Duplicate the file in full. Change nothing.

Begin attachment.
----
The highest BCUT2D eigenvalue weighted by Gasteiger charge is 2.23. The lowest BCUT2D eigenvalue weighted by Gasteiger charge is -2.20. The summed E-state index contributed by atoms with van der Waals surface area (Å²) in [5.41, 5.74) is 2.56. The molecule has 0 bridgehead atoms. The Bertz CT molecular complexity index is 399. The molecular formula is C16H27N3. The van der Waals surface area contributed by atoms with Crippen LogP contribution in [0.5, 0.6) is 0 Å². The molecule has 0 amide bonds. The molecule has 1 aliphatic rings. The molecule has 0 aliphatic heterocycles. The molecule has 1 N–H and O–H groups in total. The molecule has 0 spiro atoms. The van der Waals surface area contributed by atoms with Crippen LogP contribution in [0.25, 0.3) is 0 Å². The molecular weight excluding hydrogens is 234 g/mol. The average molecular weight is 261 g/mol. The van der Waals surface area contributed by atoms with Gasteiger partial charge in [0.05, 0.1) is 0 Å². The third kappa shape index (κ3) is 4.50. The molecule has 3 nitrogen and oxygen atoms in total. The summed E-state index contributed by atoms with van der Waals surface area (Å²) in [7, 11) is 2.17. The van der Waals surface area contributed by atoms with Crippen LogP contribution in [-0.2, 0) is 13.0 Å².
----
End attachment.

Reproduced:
The highest BCUT2D eigenvalue weighted by Gasteiger charge is 2.23. The lowest BCUT2D eigenvalue weighted by Gasteiger charge is -2.20. The summed E-state index contributed by atoms with van der Waals surface area (Å²) in [5.41, 5.74) is 2.56. The molecule has 0 bridgehead atoms. The Bertz CT molecular complexity index is 399. The molecular formula is C16H27N3. The van der Waals surface area contributed by atoms with Crippen LogP contribution in [0.5, 0.6) is 0 Å². The molecule has 0 amide bonds. The molecule has 1 aliphatic rings. The molecule has 0 aliphatic heterocycles. The molecule has 1 N–H and O–H groups in total. The molecule has 0 spiro atoms. The van der Waals surface area contributed by atoms with Crippen LogP contribution in [0.25, 0.3) is 0 Å². The molecular weight excluding hydrogens is 234 g/mol. The average molecular weight is 261 g/mol. The van der Waals surface area contributed by atoms with Gasteiger partial charge in [0.05, 0.1) is 0 Å². The third kappa shape index (κ3) is 4.50. The molecule has 3 nitrogen and oxygen atoms in total. The summed E-state index contributed by atoms with van der Waals surface area (Å²) in [7, 11) is 2.17. The van der Waals surface area contributed by atoms with Crippen LogP contribution in [-0.2, 0) is 13.0 Å².